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We learn “digital” doesn’t have to mean “short”

“Our shorter-form stories have done well digitally — but the big surprise to us over the past year has been just how strongly our longer-form journalism has resonated with digital audiences.”

The speed of news moved faster than ever this year, at times threatening to induce whiplash among traditional and digital audiences alike. But here at Frontline, we’re finding that, despite how swiftly news cycles come and go and how rapid the pace of breaking news has become, the appetite for in-depth journalism and context isn’t shrinking. It’s growing. Even in the face of algorithm shifts at platforms like Facebook, serious investigative stories are being met with an expanding and enthusiastic digital audience.

For some time, many in the journalism space have equated the digital news environment with shortened attention spans. “What works on digital” was assumed to be shorter, quicker hits — and to some degree, we had that assumption at Frontline. But at the same time, we remained committed to our documentaries both on air and online.

I’m a proponent of a “right-form” approach to journalism — the idea of thinking about how to tell stories from the outset in terms of video vs. audio vs. text, short-form vs. long-form, whatever the right form for the journalism may be. Our shorter-form stories have done well digitally — but the big surprise to us over the past year has been just how strongly our longer-form journalism has resonated with digital audiences.

We’ve seen this play out in a big way through our work on The Frontline Transparency Project — our ongoing effort to open up our reporting and make the source material that goes into building our journalism available and easily sharable. What we’ve done is about as in-depth as it gets: publishing dozens of extended video and text interviews digitally. We wanted to do this to build trust with our audience and to offer an antidote to the prevailing skepticism about the media today.

It was an earnest idea. But as it turns out, it also ended up being an audience one: In the past year, digital viewers watched over 100 million minutes of our video interviews drawn from Frontline’s The Putin Files, one of our biggest Transparency Project installments yet. And they weren’t just watching for a minute or two. They average nearly 40 minutes per session.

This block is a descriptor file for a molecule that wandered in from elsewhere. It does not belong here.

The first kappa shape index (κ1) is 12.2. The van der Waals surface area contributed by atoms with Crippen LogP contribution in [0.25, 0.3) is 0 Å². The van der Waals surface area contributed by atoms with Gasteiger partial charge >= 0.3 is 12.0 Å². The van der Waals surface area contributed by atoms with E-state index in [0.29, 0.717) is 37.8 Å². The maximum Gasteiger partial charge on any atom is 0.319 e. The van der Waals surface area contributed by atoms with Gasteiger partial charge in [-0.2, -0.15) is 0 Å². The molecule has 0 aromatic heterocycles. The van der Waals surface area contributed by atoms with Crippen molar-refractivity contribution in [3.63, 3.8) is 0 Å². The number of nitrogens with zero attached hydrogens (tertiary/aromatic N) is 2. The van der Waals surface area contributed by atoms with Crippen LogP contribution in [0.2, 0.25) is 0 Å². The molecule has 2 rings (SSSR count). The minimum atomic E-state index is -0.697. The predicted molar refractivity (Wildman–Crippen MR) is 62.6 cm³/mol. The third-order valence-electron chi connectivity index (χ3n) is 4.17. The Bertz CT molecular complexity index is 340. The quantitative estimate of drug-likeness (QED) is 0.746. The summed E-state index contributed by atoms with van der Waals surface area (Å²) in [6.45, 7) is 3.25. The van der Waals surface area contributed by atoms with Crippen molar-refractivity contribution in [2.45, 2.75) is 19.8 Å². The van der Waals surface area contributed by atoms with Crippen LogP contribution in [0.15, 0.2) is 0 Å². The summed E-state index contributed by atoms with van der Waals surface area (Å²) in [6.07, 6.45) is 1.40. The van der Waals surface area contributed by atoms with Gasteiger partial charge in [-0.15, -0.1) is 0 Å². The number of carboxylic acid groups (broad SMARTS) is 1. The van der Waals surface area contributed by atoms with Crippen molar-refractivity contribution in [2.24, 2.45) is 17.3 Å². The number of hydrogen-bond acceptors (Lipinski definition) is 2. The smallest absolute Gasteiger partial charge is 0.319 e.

That interest in our Transparency Project wasn’t an outlier. We’ve seen a 46 percent year-over-year growth in the number of streams for our documentaries themselves. And the first season of our investigative narrative podcast, The Frontline Dispatch, earned over a million downloads.

What this tells me is that, despite the constant flood of tweets, sound bites, and headlines, people are hungry for context and journalism that goes deeper. People are busier than ever and saturated with information. But there’s a real need that is being answered by in-depth reporting and storytelling. We’re seeing this at Frontline, but audiences are also seeking out longer-form stories everywhere from Netflix’s serialized documentaries, to ESPN with OJ: Made in America, to A&E with The Clinton Affair.

Frontline is making a bet that even — especially — in this rapid-fire news ecosystem, in-depth, context-rich journalism will find growing digital audiences. In the coming year, we’ll see more and more news outlets finding success with deeply reported digital stories — and we’ll find that perhaps this is the sort of experience digital has actually been meant for all along.

Raney Aronson-Rath is executive producer of Frontline.

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